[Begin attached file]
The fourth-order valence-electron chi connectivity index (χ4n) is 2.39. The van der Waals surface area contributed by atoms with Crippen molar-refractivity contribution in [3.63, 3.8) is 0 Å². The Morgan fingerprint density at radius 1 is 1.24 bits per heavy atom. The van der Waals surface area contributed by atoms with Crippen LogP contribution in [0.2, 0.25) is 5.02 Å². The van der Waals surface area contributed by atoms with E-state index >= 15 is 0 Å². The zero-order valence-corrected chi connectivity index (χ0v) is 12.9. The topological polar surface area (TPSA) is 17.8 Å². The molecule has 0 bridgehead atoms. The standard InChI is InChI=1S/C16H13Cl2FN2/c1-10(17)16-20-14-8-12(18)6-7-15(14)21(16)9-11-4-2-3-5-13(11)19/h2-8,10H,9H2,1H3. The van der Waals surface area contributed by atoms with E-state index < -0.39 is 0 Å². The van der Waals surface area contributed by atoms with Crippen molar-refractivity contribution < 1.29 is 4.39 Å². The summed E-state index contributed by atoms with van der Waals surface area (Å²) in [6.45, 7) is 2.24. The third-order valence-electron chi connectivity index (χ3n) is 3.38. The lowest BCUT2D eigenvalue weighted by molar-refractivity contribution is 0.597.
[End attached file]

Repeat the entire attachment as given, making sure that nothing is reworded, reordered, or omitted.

The fourth-order valence-electron chi connectivity index (χ4n) is 2.39. The van der Waals surface area contributed by atoms with Crippen molar-refractivity contribution in [3.63, 3.8) is 0 Å². The Morgan fingerprint density at radius 1 is 1.24 bits per heavy atom. The van der Waals surface area contributed by atoms with Crippen LogP contribution in [0.2, 0.25) is 5.02 Å². The van der Waals surface area contributed by atoms with E-state index >= 15 is 0 Å². The zero-order valence-corrected chi connectivity index (χ0v) is 12.9. The topological polar surface area (TPSA) is 17.8 Å². The molecule has 0 bridgehead atoms. The standard InChI is InChI=1S/C16H13Cl2FN2/c1-10(17)16-20-14-8-12(18)6-7-15(14)21(16)9-11-4-2-3-5-13(11)19/h2-8,10H,9H2,1H3. The van der Waals surface area contributed by atoms with E-state index < -0.39 is 0 Å². The van der Waals surface area contributed by atoms with Crippen molar-refractivity contribution < 1.29 is 4.39 Å². The summed E-state index contributed by atoms with van der Waals surface area (Å²) in [6.45, 7) is 2.24. The third-order valence-electron chi connectivity index (χ3n) is 3.38. The lowest BCUT2D eigenvalue weighted by molar-refractivity contribution is 0.597.